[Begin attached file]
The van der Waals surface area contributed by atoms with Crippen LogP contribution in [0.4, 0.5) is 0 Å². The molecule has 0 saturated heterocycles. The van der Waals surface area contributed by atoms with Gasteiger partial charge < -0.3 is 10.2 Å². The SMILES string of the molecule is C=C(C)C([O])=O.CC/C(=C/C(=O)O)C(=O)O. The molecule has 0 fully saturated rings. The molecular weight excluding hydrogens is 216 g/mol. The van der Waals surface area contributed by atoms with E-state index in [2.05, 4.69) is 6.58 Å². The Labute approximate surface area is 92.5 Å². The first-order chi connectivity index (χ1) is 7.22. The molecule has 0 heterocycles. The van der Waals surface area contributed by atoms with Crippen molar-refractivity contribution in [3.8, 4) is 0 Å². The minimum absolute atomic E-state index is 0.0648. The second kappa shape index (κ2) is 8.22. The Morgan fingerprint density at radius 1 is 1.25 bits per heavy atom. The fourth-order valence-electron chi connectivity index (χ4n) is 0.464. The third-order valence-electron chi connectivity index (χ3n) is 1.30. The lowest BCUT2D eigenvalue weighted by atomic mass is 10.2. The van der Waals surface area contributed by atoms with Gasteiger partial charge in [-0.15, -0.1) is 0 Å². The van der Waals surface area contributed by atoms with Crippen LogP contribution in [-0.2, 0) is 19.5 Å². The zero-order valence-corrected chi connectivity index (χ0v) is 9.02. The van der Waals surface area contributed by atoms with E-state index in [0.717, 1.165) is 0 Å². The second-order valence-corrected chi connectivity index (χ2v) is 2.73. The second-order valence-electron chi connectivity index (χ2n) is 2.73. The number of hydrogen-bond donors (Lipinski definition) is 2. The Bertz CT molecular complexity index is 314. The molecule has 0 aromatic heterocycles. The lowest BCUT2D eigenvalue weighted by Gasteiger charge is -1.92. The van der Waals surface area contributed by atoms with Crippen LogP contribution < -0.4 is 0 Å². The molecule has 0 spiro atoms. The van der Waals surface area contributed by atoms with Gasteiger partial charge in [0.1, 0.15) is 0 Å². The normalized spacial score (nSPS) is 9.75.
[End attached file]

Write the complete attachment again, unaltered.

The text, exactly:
The van der Waals surface area contributed by atoms with Crippen LogP contribution in [0.4, 0.5) is 0 Å². The molecule has 0 saturated heterocycles. The van der Waals surface area contributed by atoms with Gasteiger partial charge < -0.3 is 10.2 Å². The SMILES string of the molecule is C=C(C)C([O])=O.CC/C(=C/C(=O)O)C(=O)O. The molecule has 0 fully saturated rings. The molecular weight excluding hydrogens is 216 g/mol. The van der Waals surface area contributed by atoms with E-state index in [2.05, 4.69) is 6.58 Å². The Labute approximate surface area is 92.5 Å². The first-order chi connectivity index (χ1) is 7.22. The molecule has 0 heterocycles. The van der Waals surface area contributed by atoms with Crippen molar-refractivity contribution in [3.8, 4) is 0 Å². The minimum absolute atomic E-state index is 0.0648. The second kappa shape index (κ2) is 8.22. The Morgan fingerprint density at radius 1 is 1.25 bits per heavy atom. The fourth-order valence-electron chi connectivity index (χ4n) is 0.464. The third-order valence-electron chi connectivity index (χ3n) is 1.30. The lowest BCUT2D eigenvalue weighted by atomic mass is 10.2. The van der Waals surface area contributed by atoms with Gasteiger partial charge in [-0.15, -0.1) is 0 Å². The van der Waals surface area contributed by atoms with Crippen LogP contribution in [-0.2, 0) is 19.5 Å². The zero-order valence-corrected chi connectivity index (χ0v) is 9.02. The van der Waals surface area contributed by atoms with E-state index in [0.717, 1.165) is 0 Å². The second-order valence-corrected chi connectivity index (χ2v) is 2.73. The second-order valence-electron chi connectivity index (χ2n) is 2.73. The number of hydrogen-bond donors (Lipinski definition) is 2. The Bertz CT molecular complexity index is 314. The molecule has 0 aromatic heterocycles. The lowest BCUT2D eigenvalue weighted by Gasteiger charge is -1.92. The van der Waals surface area contributed by atoms with Crippen LogP contribution < -0.4 is 0 Å². The molecule has 0 spiro atoms. The van der Waals surface area contributed by atoms with Gasteiger partial charge in [0.1, 0.15) is 0 Å². The normalized spacial score (nSPS) is 9.75.